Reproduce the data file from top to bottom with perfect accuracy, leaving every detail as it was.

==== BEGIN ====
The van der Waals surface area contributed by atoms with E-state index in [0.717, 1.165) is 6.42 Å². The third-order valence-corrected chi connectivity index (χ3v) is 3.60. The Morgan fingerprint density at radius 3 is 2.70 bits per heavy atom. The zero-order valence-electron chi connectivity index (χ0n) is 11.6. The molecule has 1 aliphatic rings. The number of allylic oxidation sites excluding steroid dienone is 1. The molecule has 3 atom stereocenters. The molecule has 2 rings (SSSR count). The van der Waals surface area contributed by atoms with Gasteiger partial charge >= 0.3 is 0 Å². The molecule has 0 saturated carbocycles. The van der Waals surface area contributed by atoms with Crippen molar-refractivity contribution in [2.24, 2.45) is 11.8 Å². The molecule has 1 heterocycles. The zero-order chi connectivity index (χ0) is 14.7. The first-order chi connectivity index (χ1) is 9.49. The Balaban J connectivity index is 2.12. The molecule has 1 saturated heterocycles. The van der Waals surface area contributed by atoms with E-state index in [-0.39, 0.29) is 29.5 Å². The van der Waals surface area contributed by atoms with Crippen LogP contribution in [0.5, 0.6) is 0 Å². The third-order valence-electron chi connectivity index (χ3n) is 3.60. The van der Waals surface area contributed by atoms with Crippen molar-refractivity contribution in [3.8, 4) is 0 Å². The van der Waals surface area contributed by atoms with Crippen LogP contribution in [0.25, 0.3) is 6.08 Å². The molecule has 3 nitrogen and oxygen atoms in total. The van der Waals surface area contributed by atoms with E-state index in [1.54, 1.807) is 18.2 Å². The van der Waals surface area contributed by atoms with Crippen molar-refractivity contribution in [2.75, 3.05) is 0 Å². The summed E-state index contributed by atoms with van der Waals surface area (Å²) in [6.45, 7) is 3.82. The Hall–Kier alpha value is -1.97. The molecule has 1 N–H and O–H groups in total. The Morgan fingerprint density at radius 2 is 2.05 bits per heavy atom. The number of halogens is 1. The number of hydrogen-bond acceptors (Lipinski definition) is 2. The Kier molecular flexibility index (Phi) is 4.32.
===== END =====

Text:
The van der Waals surface area contributed by atoms with E-state index in [0.717, 1.165) is 6.42 Å². The third-order valence-corrected chi connectivity index (χ3v) is 3.60. The Morgan fingerprint density at radius 3 is 2.70 bits per heavy atom. The zero-order valence-electron chi connectivity index (χ0n) is 11.6. The molecule has 1 aliphatic rings. The number of allylic oxidation sites excluding steroid dienone is 1. The molecule has 3 atom stereocenters. The molecule has 2 rings (SSSR count). The van der Waals surface area contributed by atoms with Gasteiger partial charge >= 0.3 is 0 Å². The molecule has 0 saturated carbocycles. The van der Waals surface area contributed by atoms with Crippen molar-refractivity contribution in [2.24, 2.45) is 11.8 Å². The molecule has 1 heterocycles. The zero-order chi connectivity index (χ0) is 14.7. The first-order chi connectivity index (χ1) is 9.49. The Balaban J connectivity index is 2.12. The molecule has 1 saturated heterocycles. The van der Waals surface area contributed by atoms with E-state index in [-0.39, 0.29) is 29.5 Å². The van der Waals surface area contributed by atoms with Crippen LogP contribution in [0.5, 0.6) is 0 Å². The third-order valence-electron chi connectivity index (χ3n) is 3.60. The van der Waals surface area contributed by atoms with Crippen molar-refractivity contribution in [3.8, 4) is 0 Å². The van der Waals surface area contributed by atoms with Crippen LogP contribution in [0.25, 0.3) is 6.08 Å². The molecule has 3 nitrogen and oxygen atoms in total. The van der Waals surface area contributed by atoms with E-state index in [1.54, 1.807) is 18.2 Å². The van der Waals surface area contributed by atoms with Crippen molar-refractivity contribution in [2.75, 3.05) is 0 Å². The summed E-state index contributed by atoms with van der Waals surface area (Å²) in [6.45, 7) is 3.82. The Hall–Kier alpha value is -1.97. The molecule has 1 N–H and O–H groups in total. The Morgan fingerprint density at radius 2 is 2.05 bits per heavy atom. The number of halogens is 1. The number of hydrogen-bond acceptors (Lipinski definition) is 2. The Kier molecular flexibility index (Phi) is 4.32.